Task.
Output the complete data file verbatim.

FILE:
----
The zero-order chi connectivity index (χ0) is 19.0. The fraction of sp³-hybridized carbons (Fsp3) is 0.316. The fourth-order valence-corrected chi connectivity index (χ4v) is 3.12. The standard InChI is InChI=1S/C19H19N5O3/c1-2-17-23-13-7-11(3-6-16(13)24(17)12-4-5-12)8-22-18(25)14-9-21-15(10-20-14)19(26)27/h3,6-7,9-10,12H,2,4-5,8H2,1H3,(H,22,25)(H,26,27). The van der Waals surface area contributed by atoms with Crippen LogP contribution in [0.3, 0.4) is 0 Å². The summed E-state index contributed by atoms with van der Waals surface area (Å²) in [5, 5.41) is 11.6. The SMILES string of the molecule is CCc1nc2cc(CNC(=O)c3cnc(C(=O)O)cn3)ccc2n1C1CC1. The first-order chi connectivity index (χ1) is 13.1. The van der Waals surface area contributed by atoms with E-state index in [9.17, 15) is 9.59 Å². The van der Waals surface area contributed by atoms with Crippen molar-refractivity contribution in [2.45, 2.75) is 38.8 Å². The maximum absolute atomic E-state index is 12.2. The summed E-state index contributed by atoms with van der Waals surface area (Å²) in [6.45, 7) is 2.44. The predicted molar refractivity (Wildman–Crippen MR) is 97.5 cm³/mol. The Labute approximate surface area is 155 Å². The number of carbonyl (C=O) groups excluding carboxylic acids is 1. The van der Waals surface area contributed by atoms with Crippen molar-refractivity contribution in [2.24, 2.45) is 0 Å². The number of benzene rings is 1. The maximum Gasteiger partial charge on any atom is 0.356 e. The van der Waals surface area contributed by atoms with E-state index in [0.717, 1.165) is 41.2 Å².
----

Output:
The zero-order chi connectivity index (χ0) is 19.0. The fraction of sp³-hybridized carbons (Fsp3) is 0.316. The fourth-order valence-corrected chi connectivity index (χ4v) is 3.12. The standard InChI is InChI=1S/C19H19N5O3/c1-2-17-23-13-7-11(3-6-16(13)24(17)12-4-5-12)8-22-18(25)14-9-21-15(10-20-14)19(26)27/h3,6-7,9-10,12H,2,4-5,8H2,1H3,(H,22,25)(H,26,27). The van der Waals surface area contributed by atoms with Crippen LogP contribution in [0.3, 0.4) is 0 Å². The summed E-state index contributed by atoms with van der Waals surface area (Å²) in [5, 5.41) is 11.6. The SMILES string of the molecule is CCc1nc2cc(CNC(=O)c3cnc(C(=O)O)cn3)ccc2n1C1CC1. The first-order chi connectivity index (χ1) is 13.1. The van der Waals surface area contributed by atoms with E-state index in [9.17, 15) is 9.59 Å². The van der Waals surface area contributed by atoms with Crippen molar-refractivity contribution in [2.45, 2.75) is 38.8 Å². The maximum absolute atomic E-state index is 12.2. The summed E-state index contributed by atoms with van der Waals surface area (Å²) in [6.45, 7) is 2.44. The predicted molar refractivity (Wildman–Crippen MR) is 97.5 cm³/mol. The Labute approximate surface area is 155 Å². The number of carbonyl (C=O) groups excluding carboxylic acids is 1. The van der Waals surface area contributed by atoms with Crippen molar-refractivity contribution in [2.24, 2.45) is 0 Å². The number of benzene rings is 1. The maximum Gasteiger partial charge on any atom is 0.356 e. The van der Waals surface area contributed by atoms with E-state index in [0.717, 1.165) is 41.2 Å².